I'm sort of confused on the subject and was wondering if anybody could help me out. I'm a 220 pound 20 year old college student weight training 4 times a week and I live in a dorm. I'm on a meal plan and... I'm a college student so I try to eat well but my lifestyle makes it a bit more challenging. To help with my diet and training I've bough some vitamins and minerals at a really good price and I was just sort of wondering with a guy of my size roughly how many mg of say vitamin c, b6 and minerals zinc and magnesium should I be taking to assist with my training and diet. Please enlighten me.
just follow 'normal' dietary guidelines and you will be fine.
If you are eating some fruit and veggies and maybe even some cereal that is fortified you are getting plenty of what you need.
don't fret the small stuff.
I think this is really a difficult question to answer.
If you were to eat well, getting lots of fruits and vegetables and so on, you should just be able to treat the vitamins and minerals as a security blanket.
In other words, you may or may not be deficient in anything. Regardless, there are a lot of varying opinions on how much vitamin C should be taken...
I would reccomend that the first and foremost item on your list be calcium. So much going on in the body depends on this mineral!! I read a study once where highly trainded atheletes (I think basketball players)were supplimented with calcium over their regular intake. The average gains were 4 lbs of lean tissue. Many of us would beg for gains like that.
Based on your list, I would say 3000mg of C vitamin. 250mg of B6 would be a good start, but I would add B1 and B5 to the mix to maxamize the energy production in your body. If it's Zinc Picolinate, you shouldn't need more than 50mg at the max end of the scale. Get some chromium Picolinate in there too to regulate your blood sugar better too. Take the Chromium right after trainning; between 400-800mg.
Nothing in our diets today supplys all the optimal levels of vitamins and minerals. Dispite what some may reccomend, getting your minerals right should take priority over the vitamins, since we are made mostly of them.
i lost 40 pounds living in a dorm room
when i ate at the cafeteria i always ate clean. we have a good entree line and a really good salad bar. i lived on salad, green beans, broccoli, and turkey with occasional soup and potatoes. the only think i kept in my dorm room was popcorn, mixed nuts, water, and a bag of really small chocolates which i had 1 of every night (~30 cals) for a treat
then i'd go to the gym and work my ass off nearly every night, i did a lot of cardio but not i'm going to try a gbc program
now i'm in an apartment and riding a bike to class, so it just keeps getting better, my original goal was to wiegh 199 but now that is fast approaching, less than 10 pounds away, i just want to see my abs before the end of the year.
first pic is fat me, second is over 40 pounds less later
Wow. Um, the RDA for vitamin C is 60 mg. Unless he is severely deficient, he does not need 3000mg. Too much vitamin C can be toxic. And despite what many people who post on this website want to believe, RDAs are not crap; they're not numbers that scientist pull out of their asses. RDAs are amounts of nutrients carefully determined to be sufficient for 98% of the population and includes margin of fluctuation. That means that 60mg is not a minimum or a maximum, but part of a range that goes lower or higher than the given amount, but certainly not 50x the amount. That is dangerous.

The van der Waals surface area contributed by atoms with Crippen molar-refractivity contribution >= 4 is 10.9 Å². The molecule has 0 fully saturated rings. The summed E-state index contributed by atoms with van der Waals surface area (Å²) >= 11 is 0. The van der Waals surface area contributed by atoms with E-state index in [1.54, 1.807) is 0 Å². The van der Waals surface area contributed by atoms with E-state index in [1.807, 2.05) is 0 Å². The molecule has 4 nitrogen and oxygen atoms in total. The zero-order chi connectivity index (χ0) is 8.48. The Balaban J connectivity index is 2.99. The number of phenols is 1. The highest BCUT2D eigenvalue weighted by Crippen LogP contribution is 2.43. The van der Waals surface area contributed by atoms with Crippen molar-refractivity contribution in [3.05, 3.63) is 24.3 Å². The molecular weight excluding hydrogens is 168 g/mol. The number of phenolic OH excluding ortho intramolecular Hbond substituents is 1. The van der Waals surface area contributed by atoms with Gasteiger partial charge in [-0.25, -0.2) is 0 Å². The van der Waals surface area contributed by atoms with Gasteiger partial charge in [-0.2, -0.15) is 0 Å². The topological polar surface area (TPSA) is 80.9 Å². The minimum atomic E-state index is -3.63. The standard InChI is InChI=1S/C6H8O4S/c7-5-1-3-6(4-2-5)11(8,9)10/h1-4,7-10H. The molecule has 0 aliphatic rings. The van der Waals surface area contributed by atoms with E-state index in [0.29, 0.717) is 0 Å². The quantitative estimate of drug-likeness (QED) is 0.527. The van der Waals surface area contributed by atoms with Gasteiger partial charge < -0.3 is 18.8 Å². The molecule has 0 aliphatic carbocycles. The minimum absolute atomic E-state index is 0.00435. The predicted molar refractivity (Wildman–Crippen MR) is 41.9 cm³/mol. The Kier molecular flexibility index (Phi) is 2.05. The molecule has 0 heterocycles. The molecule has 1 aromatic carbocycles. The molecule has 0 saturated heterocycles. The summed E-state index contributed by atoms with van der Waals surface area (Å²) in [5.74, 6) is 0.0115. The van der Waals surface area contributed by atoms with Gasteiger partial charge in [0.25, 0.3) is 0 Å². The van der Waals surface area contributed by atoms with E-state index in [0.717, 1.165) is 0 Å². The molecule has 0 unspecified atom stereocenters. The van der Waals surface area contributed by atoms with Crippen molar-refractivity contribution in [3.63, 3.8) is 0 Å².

1.3 mg per day is the RDA for males ages 19-50
11mg per day is the RDA for males ages 14 and older.
35 mg per day is the RDA for males ages 14-50.
No one food can supply all optimum levels of vitamins and minerals, but if you eat a balanced diet, there is absolutely no need to intoxicate yourself with insanely large doses of supplements. To do so is dangerous and a waste of money.
This sort of reasoning sucks. First of all, we are made mostly of water and protein. While it's true that our bodies contain more minerals than vitamins, we still need to make sure that we are comsuming adequate amounts of each. Our bodies use them together in life processes; they are interdependent.
Please don't offer irresponsible advice.
This is why I asked because nobody can really give me a straight answer. I was researching it online (usually a bad idea...) and I got the similiar results. People jumping from 50-100 mg to like 5,000 mg. If vitamins and minerals had a face, I'd punch it.
Yeah, I recognize that will power could make my time spent in college far healthier but I have such little self control when food is put in front of me. I can't live off of tasteless "fresh" vegetables and overly-ripe fruit. My diet ends up consisting of overly cooked, sometimes fatty meats and pizza. I'm in love with pizza and I intend to go down with the ship clutching a slice in my hands.
Great advice angel
So many think more is better, when in fact, it can be harmful. At the least, just a waste of money. Most excess vit. and min. are just peed away. Some store dangerously in fatty deposits.
One-a-day and general use multi's offer plenty if the majority of your diet is healthful. You'd almost have to TRY and noty get enough vit. and min. in your diet. Especially if you are health minded, which many on this site are.
You don't have to eat perfect to get proper nutrient intake. Pizza can be a good meal once in a while. Beware of certain toppings and over-indulgence.
Regardless of what info you are looking for you will find variesd answers to your questions. Eat smart. Workout smart. Sleep properly. Pop your multi and move on. Your post would suggest that you are not concerned with elite conditioning, one multi will do.
Here's a link that gives the latest buzz on ZMA:
I don't know that much about it but wanted to show that here's an example where taking 2-3X the RDA for awhile (which is not a megadose) may boost testosterone.